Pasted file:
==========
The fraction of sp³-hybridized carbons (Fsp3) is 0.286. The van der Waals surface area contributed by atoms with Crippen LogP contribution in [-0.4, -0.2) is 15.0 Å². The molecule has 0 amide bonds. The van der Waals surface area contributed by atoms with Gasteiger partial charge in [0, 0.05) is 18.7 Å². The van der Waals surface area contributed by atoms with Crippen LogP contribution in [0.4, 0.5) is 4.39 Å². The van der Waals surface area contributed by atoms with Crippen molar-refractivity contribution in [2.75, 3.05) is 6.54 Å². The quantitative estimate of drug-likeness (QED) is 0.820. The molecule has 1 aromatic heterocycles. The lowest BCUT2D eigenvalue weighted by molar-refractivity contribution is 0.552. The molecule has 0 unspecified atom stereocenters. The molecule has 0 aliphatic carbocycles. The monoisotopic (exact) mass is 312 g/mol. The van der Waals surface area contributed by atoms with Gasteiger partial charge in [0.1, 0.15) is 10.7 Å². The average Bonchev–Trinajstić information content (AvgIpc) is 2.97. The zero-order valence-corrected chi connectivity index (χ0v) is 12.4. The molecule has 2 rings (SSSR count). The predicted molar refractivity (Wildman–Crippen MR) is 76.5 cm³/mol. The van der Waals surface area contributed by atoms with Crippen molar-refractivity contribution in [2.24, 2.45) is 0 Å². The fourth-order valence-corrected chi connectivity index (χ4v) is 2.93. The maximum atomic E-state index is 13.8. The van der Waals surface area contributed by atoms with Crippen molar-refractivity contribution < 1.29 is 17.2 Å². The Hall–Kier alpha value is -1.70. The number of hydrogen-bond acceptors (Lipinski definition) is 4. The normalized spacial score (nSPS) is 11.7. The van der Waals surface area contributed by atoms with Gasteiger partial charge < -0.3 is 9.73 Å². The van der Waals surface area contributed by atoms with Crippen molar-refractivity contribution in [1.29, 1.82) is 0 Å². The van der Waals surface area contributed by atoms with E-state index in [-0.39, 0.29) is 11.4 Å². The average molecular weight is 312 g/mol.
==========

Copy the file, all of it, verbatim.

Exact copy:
The fraction of sp³-hybridized carbons (Fsp3) is 0.286. The van der Waals surface area contributed by atoms with Crippen LogP contribution in [-0.4, -0.2) is 15.0 Å². The molecule has 0 amide bonds. The van der Waals surface area contributed by atoms with Gasteiger partial charge in [0, 0.05) is 18.7 Å². The van der Waals surface area contributed by atoms with Crippen LogP contribution in [0.4, 0.5) is 4.39 Å². The van der Waals surface area contributed by atoms with Crippen molar-refractivity contribution in [2.75, 3.05) is 6.54 Å². The quantitative estimate of drug-likeness (QED) is 0.820. The molecule has 1 aromatic heterocycles. The lowest BCUT2D eigenvalue weighted by molar-refractivity contribution is 0.552. The molecule has 0 unspecified atom stereocenters. The molecule has 0 aliphatic carbocycles. The monoisotopic (exact) mass is 312 g/mol. The van der Waals surface area contributed by atoms with Gasteiger partial charge in [0.1, 0.15) is 10.7 Å². The average Bonchev–Trinajstić information content (AvgIpc) is 2.97. The zero-order valence-corrected chi connectivity index (χ0v) is 12.4. The molecule has 2 rings (SSSR count). The predicted molar refractivity (Wildman–Crippen MR) is 76.5 cm³/mol. The van der Waals surface area contributed by atoms with Crippen molar-refractivity contribution in [2.24, 2.45) is 0 Å². The fourth-order valence-corrected chi connectivity index (χ4v) is 2.93. The maximum atomic E-state index is 13.8. The van der Waals surface area contributed by atoms with Crippen molar-refractivity contribution < 1.29 is 17.2 Å². The Hall–Kier alpha value is -1.70. The number of hydrogen-bond acceptors (Lipinski definition) is 4. The normalized spacial score (nSPS) is 11.7. The van der Waals surface area contributed by atoms with Gasteiger partial charge < -0.3 is 9.73 Å². The van der Waals surface area contributed by atoms with Crippen molar-refractivity contribution in [1.29, 1.82) is 0 Å². The van der Waals surface area contributed by atoms with E-state index in [-0.39, 0.29) is 11.4 Å². The average molecular weight is 312 g/mol.